Millennial borrowing habits could mean big trouble

As many of you know I spent more than a decade in the housing industry before coming to Boating Industry, so I still keep an eye on what’s going on in that market.

Not only do I have a personal interest in it, the housing market plays a huge role in our overall economy — and the boating industry.

And that’s why a recent report from Discover Financial Services worries me. It seems like Millennials weren’t paying attention to the previous decade as they are turning to their houses as ATMs, a practice that played a huge role in the housing crash.

The survey focused specifically on older Millennials (those 30 to 34). The key finding: of the 64 percent of older Millennials who own a home, 51 percent have used a home equity loan.  The numbers are drastically lower for other age groups: Only 29.4 percent of those between 35 and 44, 19.9 percent of those between 45 and 54, 25.7 percent of those between 55 and 64, and 22.3 percent of those 65 and older also said they took out a home-equity loan.

What are they using that money for? The most popular reason Millennials took out home equity loans was vacations at 43.3 percent. Emergency cash was second at 41.8 percent. (Respondents could choose more than one reason). For the older age groups, debt consolidation and home remodels were the top responses.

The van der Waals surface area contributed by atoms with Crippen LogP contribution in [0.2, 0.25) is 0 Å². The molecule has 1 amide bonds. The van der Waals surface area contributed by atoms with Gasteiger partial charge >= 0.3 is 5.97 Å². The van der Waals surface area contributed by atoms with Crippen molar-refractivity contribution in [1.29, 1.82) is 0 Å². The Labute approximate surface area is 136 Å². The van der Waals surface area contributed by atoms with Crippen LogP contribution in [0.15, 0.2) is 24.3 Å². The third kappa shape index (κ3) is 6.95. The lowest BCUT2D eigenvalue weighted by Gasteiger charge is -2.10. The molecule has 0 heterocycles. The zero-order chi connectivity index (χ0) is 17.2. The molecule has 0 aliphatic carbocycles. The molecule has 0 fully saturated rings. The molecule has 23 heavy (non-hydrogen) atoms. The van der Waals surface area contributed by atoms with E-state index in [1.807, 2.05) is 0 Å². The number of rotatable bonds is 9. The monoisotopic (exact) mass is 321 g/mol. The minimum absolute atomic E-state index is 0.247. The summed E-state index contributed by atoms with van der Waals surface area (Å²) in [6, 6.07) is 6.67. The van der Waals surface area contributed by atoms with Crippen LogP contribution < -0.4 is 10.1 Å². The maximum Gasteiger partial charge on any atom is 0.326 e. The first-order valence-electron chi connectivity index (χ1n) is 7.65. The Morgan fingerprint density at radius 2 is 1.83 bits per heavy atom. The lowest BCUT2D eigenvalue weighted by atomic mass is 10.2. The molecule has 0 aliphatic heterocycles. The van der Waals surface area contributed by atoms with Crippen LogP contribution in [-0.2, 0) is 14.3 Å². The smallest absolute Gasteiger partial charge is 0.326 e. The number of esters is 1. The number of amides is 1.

The survey also showed that Millennials are more likely than Boomers to use their home as a financial asset by selling it to make money (27 percent vs. 13 percent). While a quarter of older Millennials see their home as an investment property, just 7 percent of Baby Boomers feel the same way.

That shows a fundamental disregard for history. We are already seeing near-bubble values in several markets and many of the housing experts I know are very worried about certain parts of the country racing into another crash.

The last housing crash dealt the boating industry a blow that we are still working our way back from. Considering we’re counting on Millennials to keep the industry going, that’s not a good sign.

Leave a Reply

Your email address will not be published. Required fields are marked *